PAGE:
- Gov't can:
    - Conduct wars / Foreign relations
    - Approproate/Borrow/Issue $$
    - Gov't cannot:
    - Regulate trade
    - Draft troops
    - Levy taxes
  • Articles of Confederation Accomplishments & Strengths

    a) Conducted Rev. War Successfully
    - Easier control
    b) Negotiated Treaty of Paris (1783)
    - Central gov't made decisions for greater good of colonies
    c) Ordinances of 1784 & 1785
    - Orderly settlement in East & West states
    - Permitted Congress to make policy for national domain
    d) 1787 Northwest Ordinance
    - Law concerning western settlement
    - Made land easier to control
  • Articles of Confederation Weakneses

    d) - Couldn't pay Revolutionary War debt/vets
    - No way to raise $
    - Congress could not levy taxes
    e) Shay's Rebellion
    - showed need for stronger gov't
    - Standing army necessary
    f) Weak As A Central Gov't
    - Could not exercise any control over colonists
    - Could not defend/protect colonists
    - Could not raise taxes to generate revenue
  • 1783 Treaty of Paris

    a) 1783
    Versailles
    Ended Revolutionary War
    b) British surrender @ Yorktown
    - Spanish/French hostility
    c) Colonies officially free
    End of Spanish/Frecnh hostility
    American triumph
  • Effects of American Revolution on Economy

    • No longer dependent on Britain
    • No longer protected by British navy
    • Opened up enormous new areas of trade
    • Many new markets
    • Industrial expansion
  • Changes States Made Concerning Establishment of Relgion After Rev. War

    • Moved in direction of complete religious freedom
    • NY & Southern states disestablished Church of England
    • New England stripped Congregational Church of special status
    • Virginia: Statute of Religious Freedoms (1786)
      • Called for complete separation of Church and State
      • Written by Thomas Jefferson
  • Assumptions of Republicanism/ Ideology Underlying Creation of Govt's

    • Republican forms of gov't = a must-have
    • Power comes from people
    • Success of gov't depends on citizentry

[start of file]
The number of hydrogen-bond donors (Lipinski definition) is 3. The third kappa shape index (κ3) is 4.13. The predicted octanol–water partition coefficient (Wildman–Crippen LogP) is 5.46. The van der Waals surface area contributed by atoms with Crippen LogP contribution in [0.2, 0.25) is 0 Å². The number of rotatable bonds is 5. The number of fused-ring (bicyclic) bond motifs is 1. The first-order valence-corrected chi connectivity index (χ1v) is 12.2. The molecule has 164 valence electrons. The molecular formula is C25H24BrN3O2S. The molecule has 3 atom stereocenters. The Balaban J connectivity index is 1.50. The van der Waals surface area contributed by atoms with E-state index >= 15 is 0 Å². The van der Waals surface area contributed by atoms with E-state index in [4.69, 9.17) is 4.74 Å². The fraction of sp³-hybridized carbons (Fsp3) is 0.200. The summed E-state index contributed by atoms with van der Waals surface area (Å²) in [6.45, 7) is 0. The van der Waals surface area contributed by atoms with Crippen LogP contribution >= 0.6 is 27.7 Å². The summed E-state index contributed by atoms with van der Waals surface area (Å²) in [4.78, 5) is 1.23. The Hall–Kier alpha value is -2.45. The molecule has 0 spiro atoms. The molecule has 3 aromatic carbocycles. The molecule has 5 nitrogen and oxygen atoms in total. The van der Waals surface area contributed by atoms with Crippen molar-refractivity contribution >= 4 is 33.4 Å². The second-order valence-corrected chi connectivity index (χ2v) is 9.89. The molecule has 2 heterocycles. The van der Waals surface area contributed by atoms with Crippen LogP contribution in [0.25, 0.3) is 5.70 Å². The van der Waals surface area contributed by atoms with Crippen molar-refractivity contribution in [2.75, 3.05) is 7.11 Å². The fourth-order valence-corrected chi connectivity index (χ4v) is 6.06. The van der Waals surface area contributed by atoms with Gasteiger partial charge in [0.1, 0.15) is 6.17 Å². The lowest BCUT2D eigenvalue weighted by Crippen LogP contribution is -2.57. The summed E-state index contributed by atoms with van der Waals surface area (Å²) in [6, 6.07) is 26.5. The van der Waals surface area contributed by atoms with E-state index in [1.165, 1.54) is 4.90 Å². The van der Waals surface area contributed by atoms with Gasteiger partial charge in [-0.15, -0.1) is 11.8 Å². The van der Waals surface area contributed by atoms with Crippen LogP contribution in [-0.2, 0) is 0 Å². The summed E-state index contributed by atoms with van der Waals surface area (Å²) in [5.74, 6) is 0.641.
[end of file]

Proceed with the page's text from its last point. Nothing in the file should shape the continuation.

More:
• Equality
      • " all men are equal"
    • Social graduations not envisioned
    • Revolutionary ideology
  • Founding Fathers: John Peter Muhlenberg

    • Vice President of Supreme Council of the Commonwealth of Pennsylvania
    • Elected to 1st Congress (1789-1791)
  • Reasons Americans Fight Britain

    • Common Sense by Thomas Paine
      • revolutionary propagandist
      • changed American outlook on war
    • Olive Branch Petition
    • Dec. of Causes and Necessity of Taking Up Arms
    • Continental Congress
  • Effects of Revolutionary War On:

    a) Loyalists/Tories
    - Losers ( 1/5 of colonial white pop.)
    - Hounded by Patriots
    - Harrassed by legislative/judicial action
    - 100,00 fled
    b) Anglicans
    - Identified with England
    - Church disestablished
    - No more clergymen
    c) Roman Catholics
    - Supported Patriot cause
    - Met with gratitude / Eroded hostility
    d) African Americans
    - Freedom for some
    - Thousands emancipated and helped to escape
    - Increased exposure to Liberty
  • Effects of Revolutionary War On (Continued):

    e) Native Americans
    - Joined English cause
    - Series of attacks
    - Iroquois continued to wage war against Western Whites
    - Weakened position of Native Americans
    - Changed white attitudes
  • English Commmon Law Rights of Colonial Women

    Unmarried Women Had Rights to:
    - Own property
    - Enter contracts
    Married Women Had Rights to:
    - NOTHING; everything owned & earned belonged to husband
    - Could not even obtain a divorce Revolutionary Changes:
    - Easier for women to get divorces
    - Right to vote in NJ (repealed in 1807)
    - Widows' lost right to regain dowries from late husband's estate
  • Effect of American Revolution on Women

    • Few challenged patriarchal norms
    • Subtle alteration of women's expectations
    • Reevaluated contributions of women to familial/societal well-being
    • Women valued more
    • New kind of citizen